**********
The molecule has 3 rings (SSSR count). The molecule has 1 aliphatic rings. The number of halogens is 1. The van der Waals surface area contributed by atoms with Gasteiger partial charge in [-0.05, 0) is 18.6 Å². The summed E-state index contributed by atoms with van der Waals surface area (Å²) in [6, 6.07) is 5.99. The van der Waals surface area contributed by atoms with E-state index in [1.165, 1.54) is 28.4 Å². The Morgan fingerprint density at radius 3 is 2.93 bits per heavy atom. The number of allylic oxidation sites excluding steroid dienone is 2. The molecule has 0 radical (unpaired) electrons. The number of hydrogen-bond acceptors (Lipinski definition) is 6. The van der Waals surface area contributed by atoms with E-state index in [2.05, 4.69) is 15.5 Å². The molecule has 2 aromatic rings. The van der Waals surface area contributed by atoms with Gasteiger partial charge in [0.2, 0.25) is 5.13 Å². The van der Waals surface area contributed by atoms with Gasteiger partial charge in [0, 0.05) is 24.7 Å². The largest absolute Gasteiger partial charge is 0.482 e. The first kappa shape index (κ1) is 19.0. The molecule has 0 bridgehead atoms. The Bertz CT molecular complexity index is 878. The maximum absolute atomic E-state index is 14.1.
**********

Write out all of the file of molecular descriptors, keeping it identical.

The molecule has 3 rings (SSSR count). The molecule has 1 aliphatic rings. The number of halogens is 1. The van der Waals surface area contributed by atoms with Gasteiger partial charge in [-0.05, 0) is 18.6 Å². The summed E-state index contributed by atoms with van der Waals surface area (Å²) in [6, 6.07) is 5.99. The van der Waals surface area contributed by atoms with E-state index in [1.165, 1.54) is 28.4 Å². The Morgan fingerprint density at radius 3 is 2.93 bits per heavy atom. The number of allylic oxidation sites excluding steroid dienone is 2. The molecule has 0 radical (unpaired) electrons. The number of hydrogen-bond acceptors (Lipinski definition) is 6. The van der Waals surface area contributed by atoms with E-state index in [2.05, 4.69) is 15.5 Å². The molecule has 2 aromatic rings. The van der Waals surface area contributed by atoms with Gasteiger partial charge in [0.2, 0.25) is 5.13 Å². The van der Waals surface area contributed by atoms with Gasteiger partial charge in [0, 0.05) is 24.7 Å². The largest absolute Gasteiger partial charge is 0.482 e. The first kappa shape index (κ1) is 19.0. The molecule has 0 bridgehead atoms. The Bertz CT molecular complexity index is 878. The maximum absolute atomic E-state index is 14.1.